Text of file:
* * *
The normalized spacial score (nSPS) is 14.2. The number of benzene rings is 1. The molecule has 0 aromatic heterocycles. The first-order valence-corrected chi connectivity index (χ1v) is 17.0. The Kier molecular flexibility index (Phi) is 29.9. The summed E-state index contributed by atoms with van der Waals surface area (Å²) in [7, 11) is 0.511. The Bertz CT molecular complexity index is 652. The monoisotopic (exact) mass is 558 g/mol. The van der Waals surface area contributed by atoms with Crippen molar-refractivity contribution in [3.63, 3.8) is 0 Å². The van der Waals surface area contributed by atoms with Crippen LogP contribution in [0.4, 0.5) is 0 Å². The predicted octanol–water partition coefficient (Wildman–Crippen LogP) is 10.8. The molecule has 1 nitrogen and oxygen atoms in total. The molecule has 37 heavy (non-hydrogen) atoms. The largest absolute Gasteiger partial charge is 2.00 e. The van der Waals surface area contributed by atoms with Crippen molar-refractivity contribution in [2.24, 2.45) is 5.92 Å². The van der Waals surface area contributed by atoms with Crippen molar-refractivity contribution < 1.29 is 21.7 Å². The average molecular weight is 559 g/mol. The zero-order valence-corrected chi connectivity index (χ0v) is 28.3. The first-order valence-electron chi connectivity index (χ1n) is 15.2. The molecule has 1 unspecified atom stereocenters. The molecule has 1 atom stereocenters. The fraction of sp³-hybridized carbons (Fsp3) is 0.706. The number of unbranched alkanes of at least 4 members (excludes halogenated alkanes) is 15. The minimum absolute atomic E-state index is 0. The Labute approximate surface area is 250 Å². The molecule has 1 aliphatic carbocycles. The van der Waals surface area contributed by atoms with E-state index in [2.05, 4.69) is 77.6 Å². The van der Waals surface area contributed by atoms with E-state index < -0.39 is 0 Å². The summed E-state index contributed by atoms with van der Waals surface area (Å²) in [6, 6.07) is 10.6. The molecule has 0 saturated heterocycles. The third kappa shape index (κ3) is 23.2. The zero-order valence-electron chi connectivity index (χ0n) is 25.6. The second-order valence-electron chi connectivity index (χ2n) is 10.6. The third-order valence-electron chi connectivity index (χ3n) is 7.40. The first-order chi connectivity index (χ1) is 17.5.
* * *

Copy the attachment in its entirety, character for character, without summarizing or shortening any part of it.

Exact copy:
The normalized spacial score (nSPS) is 14.2. The number of benzene rings is 1. The molecule has 0 aromatic heterocycles. The first-order valence-corrected chi connectivity index (χ1v) is 17.0. The Kier molecular flexibility index (Phi) is 29.9. The summed E-state index contributed by atoms with van der Waals surface area (Å²) in [7, 11) is 0.511. The Bertz CT molecular complexity index is 652. The monoisotopic (exact) mass is 558 g/mol. The van der Waals surface area contributed by atoms with Crippen molar-refractivity contribution in [3.63, 3.8) is 0 Å². The van der Waals surface area contributed by atoms with Crippen LogP contribution in [0.4, 0.5) is 0 Å². The predicted octanol–water partition coefficient (Wildman–Crippen LogP) is 10.8. The molecule has 1 nitrogen and oxygen atoms in total. The molecule has 37 heavy (non-hydrogen) atoms. The largest absolute Gasteiger partial charge is 2.00 e. The van der Waals surface area contributed by atoms with Crippen molar-refractivity contribution in [2.24, 2.45) is 5.92 Å². The van der Waals surface area contributed by atoms with Crippen molar-refractivity contribution < 1.29 is 21.7 Å². The average molecular weight is 559 g/mol. The zero-order valence-corrected chi connectivity index (χ0v) is 28.3. The first-order valence-electron chi connectivity index (χ1n) is 15.2. The molecule has 1 unspecified atom stereocenters. The molecule has 1 atom stereocenters. The fraction of sp³-hybridized carbons (Fsp3) is 0.706. The number of unbranched alkanes of at least 4 members (excludes halogenated alkanes) is 15. The minimum absolute atomic E-state index is 0. The Labute approximate surface area is 250 Å². The molecule has 1 aliphatic carbocycles. The van der Waals surface area contributed by atoms with E-state index in [2.05, 4.69) is 77.6 Å². The van der Waals surface area contributed by atoms with E-state index < -0.39 is 0 Å². The summed E-state index contributed by atoms with van der Waals surface area (Å²) in [6, 6.07) is 10.6. The molecule has 0 saturated heterocycles. The third kappa shape index (κ3) is 23.2. The zero-order valence-electron chi connectivity index (χ0n) is 25.6. The second-order valence-electron chi connectivity index (χ2n) is 10.6. The third-order valence-electron chi connectivity index (χ3n) is 7.40. The first-order chi connectivity index (χ1) is 17.5.